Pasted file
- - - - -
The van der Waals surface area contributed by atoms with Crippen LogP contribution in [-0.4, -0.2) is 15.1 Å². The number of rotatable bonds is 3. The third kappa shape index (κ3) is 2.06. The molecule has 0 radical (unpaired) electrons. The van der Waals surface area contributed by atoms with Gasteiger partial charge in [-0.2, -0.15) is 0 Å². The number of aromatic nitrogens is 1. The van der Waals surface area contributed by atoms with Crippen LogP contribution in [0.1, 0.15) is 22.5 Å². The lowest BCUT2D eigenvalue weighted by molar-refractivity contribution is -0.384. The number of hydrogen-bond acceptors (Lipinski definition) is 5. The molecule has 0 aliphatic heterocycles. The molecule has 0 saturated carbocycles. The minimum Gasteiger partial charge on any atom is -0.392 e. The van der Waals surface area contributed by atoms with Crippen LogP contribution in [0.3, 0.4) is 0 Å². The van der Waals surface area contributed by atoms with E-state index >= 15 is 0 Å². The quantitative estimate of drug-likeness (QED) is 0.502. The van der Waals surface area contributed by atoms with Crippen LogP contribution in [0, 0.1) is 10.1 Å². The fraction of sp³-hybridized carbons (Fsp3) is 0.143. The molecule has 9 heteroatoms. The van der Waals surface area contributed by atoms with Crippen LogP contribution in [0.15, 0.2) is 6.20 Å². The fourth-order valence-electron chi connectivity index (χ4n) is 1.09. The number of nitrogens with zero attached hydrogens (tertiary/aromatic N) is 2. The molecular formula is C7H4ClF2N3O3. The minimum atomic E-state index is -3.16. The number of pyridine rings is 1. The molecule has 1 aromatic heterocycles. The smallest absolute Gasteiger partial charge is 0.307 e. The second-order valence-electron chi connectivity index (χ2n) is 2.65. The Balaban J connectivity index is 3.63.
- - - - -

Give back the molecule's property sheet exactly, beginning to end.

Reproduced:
The van der Waals surface area contributed by atoms with Crippen LogP contribution in [-0.4, -0.2) is 15.1 Å². The number of rotatable bonds is 3. The third kappa shape index (κ3) is 2.06. The molecule has 0 radical (unpaired) electrons. The van der Waals surface area contributed by atoms with Gasteiger partial charge in [-0.2, -0.15) is 0 Å². The number of aromatic nitrogens is 1. The van der Waals surface area contributed by atoms with Crippen LogP contribution in [0.1, 0.15) is 22.5 Å². The lowest BCUT2D eigenvalue weighted by molar-refractivity contribution is -0.384. The number of hydrogen-bond acceptors (Lipinski definition) is 5. The molecule has 0 aliphatic heterocycles. The molecule has 0 saturated carbocycles. The minimum Gasteiger partial charge on any atom is -0.392 e. The van der Waals surface area contributed by atoms with Crippen LogP contribution in [0.3, 0.4) is 0 Å². The van der Waals surface area contributed by atoms with E-state index >= 15 is 0 Å². The quantitative estimate of drug-likeness (QED) is 0.502. The van der Waals surface area contributed by atoms with Crippen LogP contribution in [0, 0.1) is 10.1 Å². The fraction of sp³-hybridized carbons (Fsp3) is 0.143. The molecule has 9 heteroatoms. The van der Waals surface area contributed by atoms with Crippen LogP contribution in [0.15, 0.2) is 6.20 Å². The fourth-order valence-electron chi connectivity index (χ4n) is 1.09. The number of nitrogens with zero attached hydrogens (tertiary/aromatic N) is 2. The molecular formula is C7H4ClF2N3O3. The minimum atomic E-state index is -3.16. The number of pyridine rings is 1. The molecule has 1 aromatic heterocycles. The smallest absolute Gasteiger partial charge is 0.307 e. The second-order valence-electron chi connectivity index (χ2n) is 2.65. The Balaban J connectivity index is 3.63.